Sunday, September 13, 2015


Part III of the series.  I'm still learning after 16 years of hitting the iron, but here are a few more lessons that seem to only get learned from experience.


-“You can’t outtrain a bad diet.”  When I was 16, the only thing I wanted in the world as abs.  I had been training for a while, and had gotten a little bigger and stronger, but my midsection was still unimpressive.  I decided that I was going to dedicate the summer between my junior and senior year of high school getting a six pack.  I was quite well read on the internet, so I knew that the secret was to do fasted cardio as soon as I woke up so I’d be in the “fat burning zone”.  In fact, I was going to get abs SUPER fast, because along with fasted cardio in the morning, I was going to do cardio at night too, doubling the effort, and therefore getting the results in half the time.  I ended up running 16 miles a day on some days (8 miles in the morning, 8 miles in the evening), with other days comprised of rope skipping, heavy bag work, swimming, etc.  Consequently, I worked up quite an appetite with all of this, and ate tons of cookies, sweets, ice cream, etc.  I was starving!

Image result for man vs food pizza challenge
"Gotta carb load"

You know how that story turns out: I ended up in great cardiovascular shape with no abs.  Even as a 16 year old, with hormones flooding my system (which, by the way, is INCREDIBLY overplayed online, but that’s another rant) and a training regimen that could put some Olympians to shame, I couldn’t outtrain the crappy diet I was living off of.  As I got older, I stared to learn the value of eating quality food if I wanted to positively impact my physique.  Comically enough, the times where I had visible abs in my life where the times when abs WEREN’T my goal: it was just a side effect of pursuing my goals.  When I was heavily invested in fighting, powerlifting, or strongman and eating right to further my training, the fat around my midsection melted away and I looked like someone that was in shape.  Effort and intensity are crucial to building muscle and strength, but they don’t feed you.

Also, to add just a little more to this lesson learned, I really wish I had learned how to cook when I was younger.  I spent so many years eating crap when I could’ve just as easily (and for a much smaller expense) learned how to operate a slow cooker and a foreman grill and been set.  If you’re at home and the majority of your meals come out of a box, do yourself a favor and master the above mentioned tools (and a microwave), learn how to make 4 meals (that include at least 1 vegetable), and eat well for at least the majority of the week.  You’ll thank yourself later.

If you want to simulate being married, get one of these and you'll have a home cooked meal when you get home.  However, you still should throw away anime love pillow.

-“Strength is built when it ISN’T being demonstrated.” Allow me to indulge myself, this is a trip down memory lane.  My absolute fondest memories of training are when I was 21-22.  I got married at 21 (and yes, we’re still together, so she must be as crazy as I am), started a new job, and used my income to create the bare bones of my home gym (which today, has grown into quite a monster).  I was following “Westside”, at least as I understood it by having read every article on elitefts along with their basic training manual. I would discover years later that I had no clue what I was doing, but I was at least following the whole 2 DE/2ME day approach.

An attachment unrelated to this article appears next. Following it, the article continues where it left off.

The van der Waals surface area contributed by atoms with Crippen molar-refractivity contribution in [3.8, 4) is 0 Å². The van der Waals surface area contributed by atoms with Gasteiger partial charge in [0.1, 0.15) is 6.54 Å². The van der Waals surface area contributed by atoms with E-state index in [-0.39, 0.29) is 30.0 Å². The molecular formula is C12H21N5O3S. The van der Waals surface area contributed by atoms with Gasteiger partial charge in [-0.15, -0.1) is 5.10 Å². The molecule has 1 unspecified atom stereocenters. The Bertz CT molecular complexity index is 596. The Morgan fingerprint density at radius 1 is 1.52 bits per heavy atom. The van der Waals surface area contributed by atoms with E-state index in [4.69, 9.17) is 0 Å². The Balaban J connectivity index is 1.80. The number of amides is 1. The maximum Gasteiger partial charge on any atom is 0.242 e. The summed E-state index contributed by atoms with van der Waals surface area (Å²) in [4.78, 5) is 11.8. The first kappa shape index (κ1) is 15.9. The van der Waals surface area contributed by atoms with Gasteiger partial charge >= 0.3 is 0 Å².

I love looking back upon this time of my life, for along with the bliss of newlywed life, I was making phenomenal progress in my training.  My deadlift went from 475 to 540 (no belt, I didn’t own one) in the span of 9 months, along with various other improvements.  I assumed that this MUST have been from the maximal effort work I was doing, wherein I would spend 1 week squatting, 1 week deadlifting, 1 week front squatting, and 1 week doing a good morning, in all cases working up to a PR on a single rep. Sure, I was doing a ton of assistance work, but you don’t get stronger without lifting heavy weights in the 1-5 rep range, and while everything else was “for hypertrophy”, my only chance to gain any strength was on these ME days.

I just wanted to point out that Louie is the only white guy that can do this WITHOUT looking like a tool

Many many many years later, I realize what it was I was doing back then.  I was accidentally getting strong by following a sound program with great intensity even if I had no idea how it actually worked.  ME work teaches you how to STRAIN, which is a fantastic quality to learn and master when one’s goal is to demonstrate their strength, but strength itself is a product of a whole lot of muscles coming together at once: muscles that were built up with the ASSISTANCE work.  I wasn’t getting stronger when I was performing max effort work; I was learning how to better recruit my available strength to its maximal extent.  The times where I was building strength were the times when I was diligently plugging away at my assistance lifts: bringing up weak points and hammering the muscles from different angles. It wasn’t sexy, there were no burst blood vessels, I wasn’t yelling about Valhalla, but it was where the magic happened.  I now understand that max effort work is a time to figure out what is and is not working with training, and assistance work is the time to fix these issues and allow myself to grow stronger, such that, when I do more max effort work, I can lift more weights and get even better.  Powerlifters don’t do powerlifting meets to get stronger, they train.

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